Old hat

So you know that band you listened to on repeat freshman year of college? Yeah. That one. Even though it’s been four or five years since you’ve really spent any time with their music, you still feel an undeniable affinity towards them. (1) So when I found out a few weeks ago that Kings of Convenience was coming to town, I immediately resolved to go.  They are from Norway, after all – not exactly easy to catch. Not to mention how incredibly cute Erlend Øye is. Evidence:

Though the show was advertised as ‘sold out’ before I had even heard about it, I showed up at the Bowery Ballroom with my trust “Do you have a ticket?” sign (2), but it turns out that I didn’t even have to use it. They had tickets at the door still.

But it’s weird – going to see a band you used to practically idolize. It was like an automatic Of course I’ll be going to see Kings of Convenience before I had even stopped to consider the ticket price… or the fact that I haven’t even listened to their music in years. If nothing else, I reasoned later, it would be a nice nostalgia-inducing event.

I hope to find some photos from the show, but until then this will have to suffice.

For some great photos from the show, go here.

In reality, they actually played a number of new songs from their upcoming album, Declaration of Dependence.  (It only took them two and a half years in the recording studio to make it – largely due to Erik’s tendency to accidentally break the crucial fingernail on his index finger). The new songs weren’t too shocking and were mostly just an extension of their previous music, but towards the end of their set, I admit I was secretly thankful that someone yelled out: “Play some old stuff!” To the delight of the audience, they played “Homesick” and “Little Kids” (3) among a few others.

Another highlight of the evening was definitely hearing Lesley Gore’s “It’s My Party.” The overly adolescent song was just too great coming from two attractive male Norwegians well beyond their teenage years.

But the true delight of the evening came in their encore. As they played the opening notes of “Build-up,” I couldn’t help but think: man it’s going to sound so different without Feist. (Feist had appeared on a couple of their tracks). And I was trying to think if I remembered all the words and could maybe softly sing her part. But then, when it came time, a woman started singing from the balcony, and I looked up and saw none other than Leslie Feist. Fantastic surprise. The few times I’ve seen Feist over the years, I’ve always secretly wished Erlend and Erik would magically appear on stage. But I suppose it’s easier to get a Canadian to come to a NY show than it is to get a couple of Norwegians to a show in North Carolina. Feist then made her way down to the stage to lend her vocal talent to “Know-How.”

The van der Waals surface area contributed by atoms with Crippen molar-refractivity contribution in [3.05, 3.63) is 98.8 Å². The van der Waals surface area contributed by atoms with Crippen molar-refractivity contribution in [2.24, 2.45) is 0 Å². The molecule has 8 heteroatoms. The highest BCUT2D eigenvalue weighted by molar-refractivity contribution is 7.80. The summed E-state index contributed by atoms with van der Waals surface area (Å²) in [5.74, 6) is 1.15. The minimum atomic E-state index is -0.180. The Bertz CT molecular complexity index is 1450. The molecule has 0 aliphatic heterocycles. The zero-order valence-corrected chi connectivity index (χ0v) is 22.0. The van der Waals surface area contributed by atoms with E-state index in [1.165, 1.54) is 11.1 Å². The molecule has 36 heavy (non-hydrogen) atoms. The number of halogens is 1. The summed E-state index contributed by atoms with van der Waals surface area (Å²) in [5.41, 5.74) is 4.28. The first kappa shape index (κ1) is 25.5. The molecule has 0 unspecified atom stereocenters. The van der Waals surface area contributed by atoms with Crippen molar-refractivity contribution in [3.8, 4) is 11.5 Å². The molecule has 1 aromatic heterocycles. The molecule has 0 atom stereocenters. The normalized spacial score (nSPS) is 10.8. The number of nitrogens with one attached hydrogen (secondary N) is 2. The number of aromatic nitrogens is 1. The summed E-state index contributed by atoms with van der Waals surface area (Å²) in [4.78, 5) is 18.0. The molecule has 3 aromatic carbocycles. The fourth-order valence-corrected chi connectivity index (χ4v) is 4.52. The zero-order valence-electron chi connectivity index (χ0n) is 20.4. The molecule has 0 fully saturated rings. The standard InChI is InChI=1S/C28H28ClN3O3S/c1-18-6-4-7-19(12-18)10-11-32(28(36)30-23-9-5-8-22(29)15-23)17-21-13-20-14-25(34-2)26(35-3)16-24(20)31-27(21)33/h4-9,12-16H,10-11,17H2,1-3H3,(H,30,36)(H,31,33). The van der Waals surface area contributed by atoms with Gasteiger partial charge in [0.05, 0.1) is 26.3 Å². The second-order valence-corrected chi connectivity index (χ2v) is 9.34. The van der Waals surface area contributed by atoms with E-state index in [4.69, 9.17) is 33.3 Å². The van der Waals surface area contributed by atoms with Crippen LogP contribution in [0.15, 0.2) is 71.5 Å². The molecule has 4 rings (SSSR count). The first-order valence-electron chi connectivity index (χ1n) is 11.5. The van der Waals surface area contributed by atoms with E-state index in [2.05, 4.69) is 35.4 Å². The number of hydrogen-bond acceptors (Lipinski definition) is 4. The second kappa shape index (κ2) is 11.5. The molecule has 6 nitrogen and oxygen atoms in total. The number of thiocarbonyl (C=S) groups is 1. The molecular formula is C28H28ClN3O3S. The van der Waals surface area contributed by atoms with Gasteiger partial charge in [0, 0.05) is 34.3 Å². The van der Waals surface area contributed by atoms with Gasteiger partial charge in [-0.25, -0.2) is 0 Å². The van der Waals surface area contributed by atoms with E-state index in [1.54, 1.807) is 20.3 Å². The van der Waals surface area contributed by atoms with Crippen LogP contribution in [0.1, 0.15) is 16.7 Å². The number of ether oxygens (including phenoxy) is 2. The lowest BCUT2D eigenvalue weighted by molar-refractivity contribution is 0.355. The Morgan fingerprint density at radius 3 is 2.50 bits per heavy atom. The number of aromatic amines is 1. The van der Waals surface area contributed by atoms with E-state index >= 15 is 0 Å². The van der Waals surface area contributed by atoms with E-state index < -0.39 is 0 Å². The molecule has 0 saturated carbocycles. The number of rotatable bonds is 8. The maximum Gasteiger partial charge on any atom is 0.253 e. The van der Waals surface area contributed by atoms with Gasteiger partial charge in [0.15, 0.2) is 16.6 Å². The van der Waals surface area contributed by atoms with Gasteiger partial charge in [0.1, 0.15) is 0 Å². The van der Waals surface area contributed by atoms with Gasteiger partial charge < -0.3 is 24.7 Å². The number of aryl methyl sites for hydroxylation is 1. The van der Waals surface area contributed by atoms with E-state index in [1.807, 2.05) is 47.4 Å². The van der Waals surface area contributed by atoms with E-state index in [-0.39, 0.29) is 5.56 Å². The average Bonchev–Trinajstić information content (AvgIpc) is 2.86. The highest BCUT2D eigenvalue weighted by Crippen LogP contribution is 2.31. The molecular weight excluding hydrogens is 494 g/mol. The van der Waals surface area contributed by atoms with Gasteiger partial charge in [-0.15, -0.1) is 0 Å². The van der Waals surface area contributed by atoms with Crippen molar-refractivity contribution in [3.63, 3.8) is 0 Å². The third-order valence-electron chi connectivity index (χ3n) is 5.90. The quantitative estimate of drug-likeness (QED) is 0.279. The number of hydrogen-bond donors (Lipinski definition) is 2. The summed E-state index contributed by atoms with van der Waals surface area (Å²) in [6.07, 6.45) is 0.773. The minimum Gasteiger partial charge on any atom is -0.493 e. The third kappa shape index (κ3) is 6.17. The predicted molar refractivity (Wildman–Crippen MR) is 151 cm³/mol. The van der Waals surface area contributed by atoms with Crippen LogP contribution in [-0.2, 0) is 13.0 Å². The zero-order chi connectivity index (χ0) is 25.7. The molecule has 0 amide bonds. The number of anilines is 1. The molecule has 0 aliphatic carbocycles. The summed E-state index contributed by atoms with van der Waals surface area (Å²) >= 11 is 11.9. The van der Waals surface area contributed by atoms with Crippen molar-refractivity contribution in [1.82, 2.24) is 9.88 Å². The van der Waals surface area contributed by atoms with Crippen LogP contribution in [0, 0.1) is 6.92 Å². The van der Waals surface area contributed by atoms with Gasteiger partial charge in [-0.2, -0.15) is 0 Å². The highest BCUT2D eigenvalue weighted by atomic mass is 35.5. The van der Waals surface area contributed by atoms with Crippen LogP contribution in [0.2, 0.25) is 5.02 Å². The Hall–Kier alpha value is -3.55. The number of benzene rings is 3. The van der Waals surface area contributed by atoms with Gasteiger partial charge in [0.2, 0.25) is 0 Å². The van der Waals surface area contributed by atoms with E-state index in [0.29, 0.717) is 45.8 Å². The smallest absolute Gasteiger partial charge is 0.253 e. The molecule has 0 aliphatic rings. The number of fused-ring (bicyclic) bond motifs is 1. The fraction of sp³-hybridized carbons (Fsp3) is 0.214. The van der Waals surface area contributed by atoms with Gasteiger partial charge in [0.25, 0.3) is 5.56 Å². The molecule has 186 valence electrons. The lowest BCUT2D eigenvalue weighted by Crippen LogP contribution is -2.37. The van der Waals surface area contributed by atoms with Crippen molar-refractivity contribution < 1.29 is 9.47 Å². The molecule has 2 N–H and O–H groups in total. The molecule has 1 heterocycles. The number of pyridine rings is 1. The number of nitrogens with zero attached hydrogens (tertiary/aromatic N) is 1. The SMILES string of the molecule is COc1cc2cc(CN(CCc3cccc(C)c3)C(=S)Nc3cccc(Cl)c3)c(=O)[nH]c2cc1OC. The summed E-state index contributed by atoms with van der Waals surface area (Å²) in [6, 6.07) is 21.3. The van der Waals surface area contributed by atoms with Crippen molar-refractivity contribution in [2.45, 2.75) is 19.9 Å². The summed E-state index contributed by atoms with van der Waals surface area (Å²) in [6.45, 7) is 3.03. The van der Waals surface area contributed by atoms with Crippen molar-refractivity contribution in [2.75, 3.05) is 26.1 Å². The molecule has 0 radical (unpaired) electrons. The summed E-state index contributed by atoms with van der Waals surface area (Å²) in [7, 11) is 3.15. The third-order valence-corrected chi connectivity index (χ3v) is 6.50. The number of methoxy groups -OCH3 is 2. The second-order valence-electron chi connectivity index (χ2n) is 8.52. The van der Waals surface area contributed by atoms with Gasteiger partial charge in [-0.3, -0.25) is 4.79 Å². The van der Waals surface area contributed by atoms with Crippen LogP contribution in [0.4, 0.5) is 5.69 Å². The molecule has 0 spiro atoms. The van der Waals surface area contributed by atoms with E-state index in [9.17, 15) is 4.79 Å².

You can hear some of the new tracks form Kings of Convenience here. And uh, well, if you missed them tonight, maybe they’ll be back to NY in four years… if you’re lucky.

(1) Unless perhaps that band for you is Dashboard Confessional or something. Luckily, I got the emo phase out of my system in middle and high school.

(2) That baby has gotten me into Lykke Li, Beach House, and more.

(3) It is worth noting that Erlend wrote “Little Kids” while visiting NY in 1999 and bumming around the Lower East Side.


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"He considered music a liberating force: it liberated him from loneliness, introversion, the dust of the library; it opened the door of his body and allowed his soul to step out into the world to make friends."

- Milan Kundera's The Unbearable Lightness of Being


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